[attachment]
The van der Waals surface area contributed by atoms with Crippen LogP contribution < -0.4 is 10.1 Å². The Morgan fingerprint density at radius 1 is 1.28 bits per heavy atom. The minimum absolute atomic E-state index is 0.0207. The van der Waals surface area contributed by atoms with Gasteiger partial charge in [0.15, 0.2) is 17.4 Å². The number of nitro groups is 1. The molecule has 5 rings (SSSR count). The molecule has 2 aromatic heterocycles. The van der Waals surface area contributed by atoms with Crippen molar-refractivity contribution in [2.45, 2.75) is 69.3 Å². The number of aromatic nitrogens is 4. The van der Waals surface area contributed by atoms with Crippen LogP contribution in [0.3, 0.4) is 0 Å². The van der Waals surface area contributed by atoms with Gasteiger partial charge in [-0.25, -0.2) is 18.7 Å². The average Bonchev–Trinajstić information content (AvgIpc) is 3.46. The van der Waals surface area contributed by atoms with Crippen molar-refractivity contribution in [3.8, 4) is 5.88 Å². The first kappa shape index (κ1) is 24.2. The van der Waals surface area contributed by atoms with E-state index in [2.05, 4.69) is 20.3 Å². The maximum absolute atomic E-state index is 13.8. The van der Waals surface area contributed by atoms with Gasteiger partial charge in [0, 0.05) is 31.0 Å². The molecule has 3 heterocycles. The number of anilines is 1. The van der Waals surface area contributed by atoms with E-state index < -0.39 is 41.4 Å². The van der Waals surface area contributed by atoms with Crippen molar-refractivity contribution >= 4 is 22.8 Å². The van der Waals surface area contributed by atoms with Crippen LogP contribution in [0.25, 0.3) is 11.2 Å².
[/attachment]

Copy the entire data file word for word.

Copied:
The van der Waals surface area contributed by atoms with Crippen LogP contribution < -0.4 is 10.1 Å². The Morgan fingerprint density at radius 1 is 1.28 bits per heavy atom. The minimum absolute atomic E-state index is 0.0207. The van der Waals surface area contributed by atoms with Gasteiger partial charge in [0.15, 0.2) is 17.4 Å². The number of nitro groups is 1. The molecule has 5 rings (SSSR count). The molecule has 2 aromatic heterocycles. The van der Waals surface area contributed by atoms with Crippen molar-refractivity contribution in [2.45, 2.75) is 69.3 Å². The number of aromatic nitrogens is 4. The van der Waals surface area contributed by atoms with Crippen LogP contribution in [0.3, 0.4) is 0 Å². The van der Waals surface area contributed by atoms with Gasteiger partial charge in [-0.25, -0.2) is 18.7 Å². The average Bonchev–Trinajstić information content (AvgIpc) is 3.46. The van der Waals surface area contributed by atoms with Crippen molar-refractivity contribution in [3.8, 4) is 5.88 Å². The first kappa shape index (κ1) is 24.2. The van der Waals surface area contributed by atoms with E-state index in [2.05, 4.69) is 20.3 Å². The maximum absolute atomic E-state index is 13.8. The van der Waals surface area contributed by atoms with Gasteiger partial charge in [0, 0.05) is 31.0 Å². The molecule has 3 heterocycles. The number of anilines is 1. The van der Waals surface area contributed by atoms with E-state index < -0.39 is 41.4 Å². The van der Waals surface area contributed by atoms with Crippen molar-refractivity contribution >= 4 is 22.8 Å². The van der Waals surface area contributed by atoms with Crippen LogP contribution in [0.25, 0.3) is 11.2 Å².